STDs Expert Forum
Genital Warts
About This Forum:

The STD Forum is intended only for questions and support pertaining to sexually transmitted diseases other than HIV/AIDS, including chlamydia, gonorrhea, syphilis, human papillomavirus, genital warts, trichomonas, other vaginal infections, nongonoccal urethritis (NGU), cervicitis, molluscum contagiosum, chancroid, and pelvic inflammatory disease (PID). All questions will be answered by H. Hunter Handsfield, M.D. or Edward W Hook, MD.

Font Size:
A
A
A
Background:
Blank
Blank
Blank
Blank Blank

Genital Warts

Hello,

I'm trying to determine how at risk I am for contracting genital warts from my boyfriend. He had a diagnosis of a small genital wart made visually 2 years ago. It was treated and he remained symptom free for 2 years, until it recurred about 3 months ago. We abstained from sexual contact until 3 months AFTER treatment of the recurrence, and only have had condom-protected sex. I also have the Gardasil series, and was fully vaccinated long before we ever had any sexual contact whatsoever. My OBGYN told me that with condoms and the vaccine, my chances of contracting warts were basically nil.

My concern is this:  He was with one (American) girl before leaving for Australia, and one girl while in the country, when he noticed symptoms. I know Australia provided free Gardasil to all girls who were eligible around 2007. If he picked up the infection while there, is it likely that because many girls are vaccinated, that he is carrying a strain that my vaccine does not cover?  Should I now really worry?

300980_tn?1194933000
Welcome to our Forum. I'll try to help.  First let me congratulate you however- you are doing everything, and I do mean everything right.  Having gotten the HPV vaccine, abstaining for three months following his apparently successful therapy, and talking with him truthfully about exposures and partners.  I wish everyone would do that.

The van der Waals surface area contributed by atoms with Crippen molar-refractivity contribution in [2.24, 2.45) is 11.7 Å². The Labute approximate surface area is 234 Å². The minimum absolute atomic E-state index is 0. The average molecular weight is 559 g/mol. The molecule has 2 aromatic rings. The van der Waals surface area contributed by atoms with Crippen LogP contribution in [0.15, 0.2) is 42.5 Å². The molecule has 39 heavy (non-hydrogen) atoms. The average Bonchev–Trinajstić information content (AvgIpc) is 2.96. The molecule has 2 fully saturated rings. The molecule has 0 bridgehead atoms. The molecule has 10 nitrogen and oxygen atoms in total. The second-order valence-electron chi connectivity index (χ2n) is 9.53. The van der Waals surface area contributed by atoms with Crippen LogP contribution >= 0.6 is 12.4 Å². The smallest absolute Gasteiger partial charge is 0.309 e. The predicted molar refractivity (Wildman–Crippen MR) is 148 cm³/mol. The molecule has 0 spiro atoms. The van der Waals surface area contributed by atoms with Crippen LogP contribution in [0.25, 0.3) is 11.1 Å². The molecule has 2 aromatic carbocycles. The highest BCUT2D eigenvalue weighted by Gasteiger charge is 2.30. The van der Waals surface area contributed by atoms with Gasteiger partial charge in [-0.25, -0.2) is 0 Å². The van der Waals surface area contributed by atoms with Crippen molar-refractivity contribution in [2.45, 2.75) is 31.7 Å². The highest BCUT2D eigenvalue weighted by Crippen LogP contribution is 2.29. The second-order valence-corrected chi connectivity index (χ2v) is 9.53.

As far as HPV is concerned, because you have done all this you are as protected as can be.  At the same time, remember that, at least just before the era of the vaccine, virtually everyone got HPV.  The predominant HPV types in Australia are the same as we see in the U.S. so your vaccine will be a great help in reducing your risk for infection.  Your risk for HPV under the current circumstances are low but, because the vaccine does not cover all HPV types, not zero.  Thus my advice, like that of your OB is not to worry and to move forward without concern.  

I hope this addresses your concern.  If not, you can reply as part of this thread.  EWH
11 Comments
Blank
Avatar_m_tn
Thanks Dr. Hook! I understand that HPV is a trivial issue. I feel like I've done everything I can to reduce my risk of contracting warts. Because Gardasil is very effective and condoms offer at least 70% protection, is it safe to assume I likely will not contract this infection? I know that Gardasil does not cover 10% of strains that cause genital warts, but are those particular strains very common? I'm a biomedical researcher, and so I've looked into many, many case studies regarding condyloma, and in the overwhelming majority (I'd say greater than 99%) are caused by HPV strains 6 and 11. Can you provide some insight as to how common the other 10% of strains are? Or, do you suggest I just trust the vaccine, prophylactics, and not worry?
Blank
300980_tn?1194933000
As i said, I agree with your OB. At this point you are doing everything that you can do and to continue to worry about this will only have a negative impact on your mental and sexual health.